wooden bar was placed across the doors about three and "a half feet
above the floor, and the horizontal edge of the wooden lining of the
shaft projected downward from above, and the operating-cable was
only a foot from the opening. 29 On the other hand, it was badly de-
cided that the owner of a chair factory was not guilty of negligence in
leaving an opening into an elevator-shaft unguarded at night, where
he had no knowledge that any one would go into the room opening
into such shaft. 80

§ 3905. Negligence in Operating Elevators. — The liability of the
master for injuries caused by negligence in operating an elevator
may, as in other* cases, be qualified by the rule which exonerates the
master where the negligence is that of a fellow servant, 81 where it is

• Larkin v. Washington Mills Co.,
61 N. Y. Supp. 93; s. c. 45 App. Div.
(N. Y.) 6.

-Dallemand v. Saalfeldt, 175 111.
310; s. c. 51 N: B. Rep. 645; 17 Nat.
Corp. Rep. 439; aff'g s. c. 73 111.
App. 151; 15 Nat. Corp. Rep. 698.
So, evidence that an employs in a
factory was told to come there in
the evening; that on his arrival the
factory was dark; that he was told
to go to a certain place for the
things which he required; that he
took a route customarily travelled
by him, which was usually the
safest and best; that while so doing
he fell into an open elevator-hole,
the railing of which had been taken
off during the day without hi?
knowledge and not put back, al-
though the attention of the foreman '
had been specially called to it; and
that the railing was fastened per-
manently with nails, and was only
taken off in case of necessity, — is
sufficient to support a finding of neg-
ligence on the part of the employer:
National Syrup Co. v. Carlson, 47
111. App. 178.

80 Jorgenson v. Johnson Chair Co.,
67 111. App. 80. With equal impro-

priety, as it seems, it was held that
a master was not negligent toward
his servant in allowing the end of
a bar designed for a barrier across
the opening of an elevator-shaft,
which was fastened to, the side of
the shaft, to become so loose as to
permit the other end to pass outside
of the hasp designed for it when the
employe 1 attempted to lower the bar
across the opening, where the condi-
tion was obvious and the employs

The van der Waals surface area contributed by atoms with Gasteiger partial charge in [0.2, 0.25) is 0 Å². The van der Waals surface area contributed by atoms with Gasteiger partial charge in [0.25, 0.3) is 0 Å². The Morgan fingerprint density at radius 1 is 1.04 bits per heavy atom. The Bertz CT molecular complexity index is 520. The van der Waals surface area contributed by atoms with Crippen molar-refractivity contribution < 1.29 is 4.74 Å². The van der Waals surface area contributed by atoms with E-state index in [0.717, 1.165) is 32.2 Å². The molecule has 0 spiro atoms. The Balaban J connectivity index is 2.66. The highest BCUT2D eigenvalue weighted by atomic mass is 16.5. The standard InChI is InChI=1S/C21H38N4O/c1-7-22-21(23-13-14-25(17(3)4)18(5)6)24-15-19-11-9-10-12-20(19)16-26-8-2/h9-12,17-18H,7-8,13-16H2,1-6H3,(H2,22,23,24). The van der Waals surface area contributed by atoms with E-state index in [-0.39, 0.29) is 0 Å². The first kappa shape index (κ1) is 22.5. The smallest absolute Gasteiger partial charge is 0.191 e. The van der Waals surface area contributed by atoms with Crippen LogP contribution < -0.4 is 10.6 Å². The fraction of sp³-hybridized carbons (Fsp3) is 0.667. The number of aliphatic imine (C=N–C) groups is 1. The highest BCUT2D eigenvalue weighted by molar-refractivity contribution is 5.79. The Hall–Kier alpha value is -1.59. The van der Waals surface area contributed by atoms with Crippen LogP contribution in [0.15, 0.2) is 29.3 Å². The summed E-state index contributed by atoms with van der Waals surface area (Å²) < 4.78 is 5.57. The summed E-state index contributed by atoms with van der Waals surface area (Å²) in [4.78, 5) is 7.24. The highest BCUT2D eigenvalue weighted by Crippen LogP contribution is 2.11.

understood its use: Tisch v. Hirsch,
32 App. Div. (N. Y.) 635; s. c. 52
N. Y. Supp. 1076; s. c. on reargu-
ment, 34 Apn. Div. (N. Y.) 623;
53 N. Y. Supp. 926. An employ^ as-
sumes the risk of injury from the
falling of a mallet in the hands of
another employ 6, through an open
trap-door in an elevator-shaft upon
an uncovered elevator in which he
is riding, by continuing in his em-
ployment with knowledge of the
defects, even' though the employer
is required by statute to have the
elevator covered : Shields v. Robins.
3 App. Div. (N. Y.) 582; s. c. 38
N. Y. Supp. 214; 73 N. Y. St. Rep.
708; aff'g s. c. 33 N. Y. Supp. 639.
"Post, § 4846.


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4 Thomp. Neg.] duties and liabilities of the master.

that of the injured servant himself, 82 or where the circumstances are
such that the injured servant is deemed to accept the risk, under
principles hereafter considered. 82 * The doctrine of accepting the
risk does not, however, in general, apply to injuries which are the
result of negligence in operation, unless the negligence is of a per-
manent and continuing character. It is often an important question
in this case, where the injury proceeds from the negligence of an-
other servant, whether such servant is a fellow servant of the servant
who is injured, or a vice-principal of the master. This question is
taken entirely out of these cases by statutes which have been enacted
in some of the States abolishing some of the so-called "fellow-servant
doctrine" ; and it' has received an important qualification in other
cases under the operation of the so-called Employers' Liability Acts,
like that of Massachusetts, making the employer responsible for an
injury to one servant happening through the negligence of another,
when the latter is "engaged in superintendence." In this aspect of the